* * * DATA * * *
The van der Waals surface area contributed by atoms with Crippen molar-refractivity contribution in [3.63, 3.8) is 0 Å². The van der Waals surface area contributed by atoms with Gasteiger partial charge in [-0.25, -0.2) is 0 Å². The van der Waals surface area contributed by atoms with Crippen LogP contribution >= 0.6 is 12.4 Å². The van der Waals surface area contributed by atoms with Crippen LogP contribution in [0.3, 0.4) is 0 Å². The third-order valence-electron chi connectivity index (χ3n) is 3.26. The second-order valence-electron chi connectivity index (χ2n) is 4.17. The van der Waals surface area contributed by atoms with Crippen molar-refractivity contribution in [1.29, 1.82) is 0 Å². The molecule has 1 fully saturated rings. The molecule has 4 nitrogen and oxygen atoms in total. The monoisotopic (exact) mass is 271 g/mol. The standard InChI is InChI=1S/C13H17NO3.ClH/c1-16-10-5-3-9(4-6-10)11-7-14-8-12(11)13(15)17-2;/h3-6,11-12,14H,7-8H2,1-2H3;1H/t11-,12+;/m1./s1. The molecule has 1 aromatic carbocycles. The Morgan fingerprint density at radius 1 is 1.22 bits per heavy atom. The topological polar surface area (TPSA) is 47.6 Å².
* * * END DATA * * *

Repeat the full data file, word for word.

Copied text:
The van der Waals surface area contributed by atoms with Crippen molar-refractivity contribution in [3.63, 3.8) is 0 Å². The van der Waals surface area contributed by atoms with Gasteiger partial charge in [-0.25, -0.2) is 0 Å². The van der Waals surface area contributed by atoms with Crippen LogP contribution >= 0.6 is 12.4 Å². The van der Waals surface area contributed by atoms with Crippen LogP contribution in [0.3, 0.4) is 0 Å². The third-order valence-electron chi connectivity index (χ3n) is 3.26. The second-order valence-electron chi connectivity index (χ2n) is 4.17. The van der Waals surface area contributed by atoms with Crippen molar-refractivity contribution in [1.29, 1.82) is 0 Å². The molecule has 1 fully saturated rings. The molecule has 4 nitrogen and oxygen atoms in total. The monoisotopic (exact) mass is 271 g/mol. The standard InChI is InChI=1S/C13H17NO3.ClH/c1-16-10-5-3-9(4-6-10)11-7-14-8-12(11)13(15)17-2;/h3-6,11-12,14H,7-8H2,1-2H3;1H/t11-,12+;/m1./s1. The molecule has 1 aromatic carbocycles. The Morgan fingerprint density at radius 1 is 1.22 bits per heavy atom. The topological polar surface area (TPSA) is 47.6 Å².